Note that, to allow compiler transformations such as removal of empty loops (even when termination cannot be proven), C++14 standards says:

[C++14: 1.10/24]

The implementation may assume that any thread will eventually do one of the following:

  • terminate,
  • make a call to a library I/O function,
  • access or modify a volatile object, or
  • perform a synchronization operation or an atomic operation.

[ Note: This is intended to allow compiler transformations such as removal of empty loops, even when termination cannot be proven. —end note ]

(see also Does C/C++ offer any guarantee on minimal execution time?)


The second example is harder for the compiler because it is usually unable to analyze the code of an external library to determine whether it does / doesn't perform I/O or volatile access. However statically-linked third-party library code may be subject to link-time optimization so a multi-file organization isn't an insurmountable barrier.


The third example doesn't introduce anything new:

  1. the interrupt vector entry is initialized at program startup
  2. that involves taking address of the handler function and it's sufficient to protect hardware_timer_isr from being optimized out
  3. but the time variable isn't manually designated as a variable that can be changed by interrupt handlers so the instructions:

     timer_start(LARGE_NUM);
     while(timer_busy());
    

    haven't an observable behavior and can be optimized out (see Why does the compiler not optimize away interrupt code? for further details).


If you need a delay you can use std::sleep_for or std::sleep_until.


FURTHER NOTES

What if I deliberately put a while(1); or a similarly obfuscated infinite loop to intentionally halt the program? According to C++14 1.10/24 above, even though the termination can not be proven, the loop itself does not change the observable behavior of the program and thus can be legally removed, right?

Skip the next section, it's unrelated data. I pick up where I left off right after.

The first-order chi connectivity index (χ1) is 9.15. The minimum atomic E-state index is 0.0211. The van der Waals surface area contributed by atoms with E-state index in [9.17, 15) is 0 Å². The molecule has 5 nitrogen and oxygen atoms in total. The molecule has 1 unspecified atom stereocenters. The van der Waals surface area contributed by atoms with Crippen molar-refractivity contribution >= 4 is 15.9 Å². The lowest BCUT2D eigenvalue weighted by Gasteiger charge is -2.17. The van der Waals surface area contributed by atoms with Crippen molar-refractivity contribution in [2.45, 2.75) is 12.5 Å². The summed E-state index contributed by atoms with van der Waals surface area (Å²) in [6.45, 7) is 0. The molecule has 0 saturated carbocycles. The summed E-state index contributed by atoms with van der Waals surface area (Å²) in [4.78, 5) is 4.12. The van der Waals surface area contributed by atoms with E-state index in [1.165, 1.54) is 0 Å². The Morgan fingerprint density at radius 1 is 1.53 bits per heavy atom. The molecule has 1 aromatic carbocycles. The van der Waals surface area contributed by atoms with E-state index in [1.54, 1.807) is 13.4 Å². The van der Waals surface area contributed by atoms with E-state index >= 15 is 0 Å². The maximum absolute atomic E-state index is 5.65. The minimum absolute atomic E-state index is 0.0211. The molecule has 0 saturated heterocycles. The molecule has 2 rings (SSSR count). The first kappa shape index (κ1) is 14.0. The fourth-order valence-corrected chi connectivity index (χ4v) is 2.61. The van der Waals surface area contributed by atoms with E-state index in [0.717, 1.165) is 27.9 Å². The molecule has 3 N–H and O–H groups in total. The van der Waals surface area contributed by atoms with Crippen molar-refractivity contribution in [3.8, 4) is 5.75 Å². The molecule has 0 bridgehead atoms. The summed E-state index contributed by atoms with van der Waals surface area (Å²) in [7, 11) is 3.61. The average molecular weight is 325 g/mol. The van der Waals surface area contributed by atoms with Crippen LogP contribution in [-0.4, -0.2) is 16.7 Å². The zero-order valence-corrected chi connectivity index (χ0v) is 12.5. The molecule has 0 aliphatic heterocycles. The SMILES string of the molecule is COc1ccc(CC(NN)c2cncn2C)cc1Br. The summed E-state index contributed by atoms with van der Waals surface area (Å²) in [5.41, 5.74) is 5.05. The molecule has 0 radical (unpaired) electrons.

The reason of the note ("this is intended to allow compiler transformations such as removal of empty loops, even when termination cannot be proven") is there's no way to detect infinite loops universally and the inability to prove termination hampers compilers which could otherwise make useful transformations (there is a good example in N1528: Why undefined behavior for infinite loops?).

For the C++ language the situation is described in:

For the C language C11 provides an exception for controlling expressions that are constant expressions.

| improve this answer | |
  • So, if the modules are dynamically linked, the second and third example would work as intended since the compiler can not make any assumption on the flow of the program? Also, shouldn't the third example boils down to an infinite loop, since time>0 should never be false if time is non volatile? – Pyxzure Jun 23 '16 at 12:49
  • Which brings a new question up: What if I deliberately put a while(1); or a similarly obfuscated infinite loop to intentionally halt the program? According to C++14 1.10/24 above, even though the termination can not be proven, the loop itself does not change the observable behavior of the program and thus can be legally removed, right? – Pyxzure Jun 23 '16 at 12:50
  • @Pyxzure I've added further notes. – manlio Jun 23 '16 at 13:49